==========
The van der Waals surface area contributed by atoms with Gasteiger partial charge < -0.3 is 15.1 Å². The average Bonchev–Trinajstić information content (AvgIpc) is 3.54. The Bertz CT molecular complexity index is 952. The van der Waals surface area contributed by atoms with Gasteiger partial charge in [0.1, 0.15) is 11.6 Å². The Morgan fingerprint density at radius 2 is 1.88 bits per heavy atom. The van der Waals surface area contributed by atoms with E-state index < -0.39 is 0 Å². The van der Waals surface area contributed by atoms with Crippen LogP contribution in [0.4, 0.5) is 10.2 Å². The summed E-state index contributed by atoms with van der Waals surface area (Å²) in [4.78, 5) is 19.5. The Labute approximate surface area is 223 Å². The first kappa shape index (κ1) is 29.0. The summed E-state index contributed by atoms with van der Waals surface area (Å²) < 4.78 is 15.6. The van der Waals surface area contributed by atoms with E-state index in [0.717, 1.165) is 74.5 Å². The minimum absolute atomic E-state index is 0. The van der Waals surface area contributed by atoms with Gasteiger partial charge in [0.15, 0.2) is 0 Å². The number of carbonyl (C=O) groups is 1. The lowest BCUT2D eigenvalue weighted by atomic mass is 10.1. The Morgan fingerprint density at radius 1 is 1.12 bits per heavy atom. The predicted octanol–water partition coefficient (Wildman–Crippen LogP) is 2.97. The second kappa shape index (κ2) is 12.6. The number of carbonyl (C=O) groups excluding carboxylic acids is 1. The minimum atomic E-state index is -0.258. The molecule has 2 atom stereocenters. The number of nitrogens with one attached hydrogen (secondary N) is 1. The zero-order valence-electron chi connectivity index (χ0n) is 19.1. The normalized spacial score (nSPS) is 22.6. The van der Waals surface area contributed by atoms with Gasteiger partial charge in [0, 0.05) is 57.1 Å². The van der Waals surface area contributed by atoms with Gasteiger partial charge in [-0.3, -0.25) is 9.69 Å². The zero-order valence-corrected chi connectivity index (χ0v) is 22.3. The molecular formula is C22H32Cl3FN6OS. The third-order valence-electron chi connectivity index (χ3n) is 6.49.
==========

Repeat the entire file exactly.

The van der Waals surface area contributed by atoms with Gasteiger partial charge < -0.3 is 15.1 Å². The average Bonchev–Trinajstić information content (AvgIpc) is 3.54. The Bertz CT molecular complexity index is 952. The van der Waals surface area contributed by atoms with Gasteiger partial charge in [0.1, 0.15) is 11.6 Å². The Morgan fingerprint density at radius 2 is 1.88 bits per heavy atom. The van der Waals surface area contributed by atoms with E-state index < -0.39 is 0 Å². The van der Waals surface area contributed by atoms with Crippen LogP contribution in [0.4, 0.5) is 10.2 Å². The summed E-state index contributed by atoms with van der Waals surface area (Å²) in [4.78, 5) is 19.5. The Labute approximate surface area is 223 Å². The first kappa shape index (κ1) is 29.0. The summed E-state index contributed by atoms with van der Waals surface area (Å²) < 4.78 is 15.6. The van der Waals surface area contributed by atoms with E-state index in [0.717, 1.165) is 74.5 Å². The minimum absolute atomic E-state index is 0. The van der Waals surface area contributed by atoms with Gasteiger partial charge in [0.15, 0.2) is 0 Å². The number of carbonyl (C=O) groups is 1. The lowest BCUT2D eigenvalue weighted by atomic mass is 10.1. The Morgan fingerprint density at radius 1 is 1.12 bits per heavy atom. The predicted octanol–water partition coefficient (Wildman–Crippen LogP) is 2.97. The second kappa shape index (κ2) is 12.6. The number of carbonyl (C=O) groups excluding carboxylic acids is 1. The minimum atomic E-state index is -0.258. The molecule has 2 atom stereocenters. The number of nitrogens with one attached hydrogen (secondary N) is 1. The zero-order valence-electron chi connectivity index (χ0n) is 19.1. The normalized spacial score (nSPS) is 22.6. The van der Waals surface area contributed by atoms with Gasteiger partial charge in [0, 0.05) is 57.1 Å². The van der Waals surface area contributed by atoms with Gasteiger partial charge in [-0.3, -0.25) is 9.69 Å². The zero-order valence-corrected chi connectivity index (χ0v) is 22.3. The molecular formula is C22H32Cl3FN6OS. The third-order valence-electron chi connectivity index (χ3n) is 6.49.